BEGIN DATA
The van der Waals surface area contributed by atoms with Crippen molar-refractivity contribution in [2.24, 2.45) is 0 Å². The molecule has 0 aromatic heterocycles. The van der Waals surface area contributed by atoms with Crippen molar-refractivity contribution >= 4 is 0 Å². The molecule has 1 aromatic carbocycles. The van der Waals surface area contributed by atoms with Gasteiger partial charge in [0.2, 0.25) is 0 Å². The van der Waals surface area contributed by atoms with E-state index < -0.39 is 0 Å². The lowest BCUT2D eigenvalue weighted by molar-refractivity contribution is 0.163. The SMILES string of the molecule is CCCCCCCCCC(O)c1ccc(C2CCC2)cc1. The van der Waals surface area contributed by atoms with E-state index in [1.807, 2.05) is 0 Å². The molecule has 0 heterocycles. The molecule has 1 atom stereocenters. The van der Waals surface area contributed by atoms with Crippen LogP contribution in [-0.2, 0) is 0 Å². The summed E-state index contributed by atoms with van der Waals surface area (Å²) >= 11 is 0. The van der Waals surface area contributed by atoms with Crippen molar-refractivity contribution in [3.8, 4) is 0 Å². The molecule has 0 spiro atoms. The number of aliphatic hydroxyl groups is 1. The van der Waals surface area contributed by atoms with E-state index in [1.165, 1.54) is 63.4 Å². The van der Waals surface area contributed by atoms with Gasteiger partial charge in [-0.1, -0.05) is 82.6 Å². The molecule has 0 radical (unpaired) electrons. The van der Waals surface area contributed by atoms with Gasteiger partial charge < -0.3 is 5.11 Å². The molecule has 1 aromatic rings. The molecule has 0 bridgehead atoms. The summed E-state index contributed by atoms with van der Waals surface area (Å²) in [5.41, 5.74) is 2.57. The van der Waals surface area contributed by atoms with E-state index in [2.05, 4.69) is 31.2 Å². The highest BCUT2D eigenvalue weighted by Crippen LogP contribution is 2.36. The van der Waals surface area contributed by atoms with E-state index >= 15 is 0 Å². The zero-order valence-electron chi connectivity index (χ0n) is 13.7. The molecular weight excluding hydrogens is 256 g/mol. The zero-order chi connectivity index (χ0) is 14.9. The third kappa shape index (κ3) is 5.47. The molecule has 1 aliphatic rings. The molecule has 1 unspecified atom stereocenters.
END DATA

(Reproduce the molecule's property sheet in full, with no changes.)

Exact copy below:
The van der Waals surface area contributed by atoms with Crippen molar-refractivity contribution in [2.24, 2.45) is 0 Å². The molecule has 0 aromatic heterocycles. The van der Waals surface area contributed by atoms with Crippen molar-refractivity contribution >= 4 is 0 Å². The molecule has 1 aromatic carbocycles. The van der Waals surface area contributed by atoms with Gasteiger partial charge in [0.2, 0.25) is 0 Å². The van der Waals surface area contributed by atoms with E-state index < -0.39 is 0 Å². The lowest BCUT2D eigenvalue weighted by molar-refractivity contribution is 0.163. The SMILES string of the molecule is CCCCCCCCCC(O)c1ccc(C2CCC2)cc1. The van der Waals surface area contributed by atoms with E-state index in [1.807, 2.05) is 0 Å². The molecule has 0 heterocycles. The molecule has 1 atom stereocenters. The van der Waals surface area contributed by atoms with Crippen LogP contribution in [-0.2, 0) is 0 Å². The summed E-state index contributed by atoms with van der Waals surface area (Å²) >= 11 is 0. The van der Waals surface area contributed by atoms with Crippen molar-refractivity contribution in [3.8, 4) is 0 Å². The molecule has 0 spiro atoms. The number of aliphatic hydroxyl groups is 1. The van der Waals surface area contributed by atoms with E-state index in [1.165, 1.54) is 63.4 Å². The van der Waals surface area contributed by atoms with Gasteiger partial charge in [-0.1, -0.05) is 82.6 Å². The molecule has 0 radical (unpaired) electrons. The van der Waals surface area contributed by atoms with Gasteiger partial charge < -0.3 is 5.11 Å². The molecule has 1 aromatic rings. The molecule has 0 bridgehead atoms. The summed E-state index contributed by atoms with van der Waals surface area (Å²) in [5.41, 5.74) is 2.57. The van der Waals surface area contributed by atoms with E-state index in [2.05, 4.69) is 31.2 Å². The highest BCUT2D eigenvalue weighted by Crippen LogP contribution is 2.36. The van der Waals surface area contributed by atoms with E-state index >= 15 is 0 Å². The zero-order valence-electron chi connectivity index (χ0n) is 13.7. The molecular weight excluding hydrogens is 256 g/mol. The zero-order chi connectivity index (χ0) is 14.9. The third kappa shape index (κ3) is 5.47. The molecule has 1 aliphatic rings. The molecule has 1 unspecified atom stereocenters.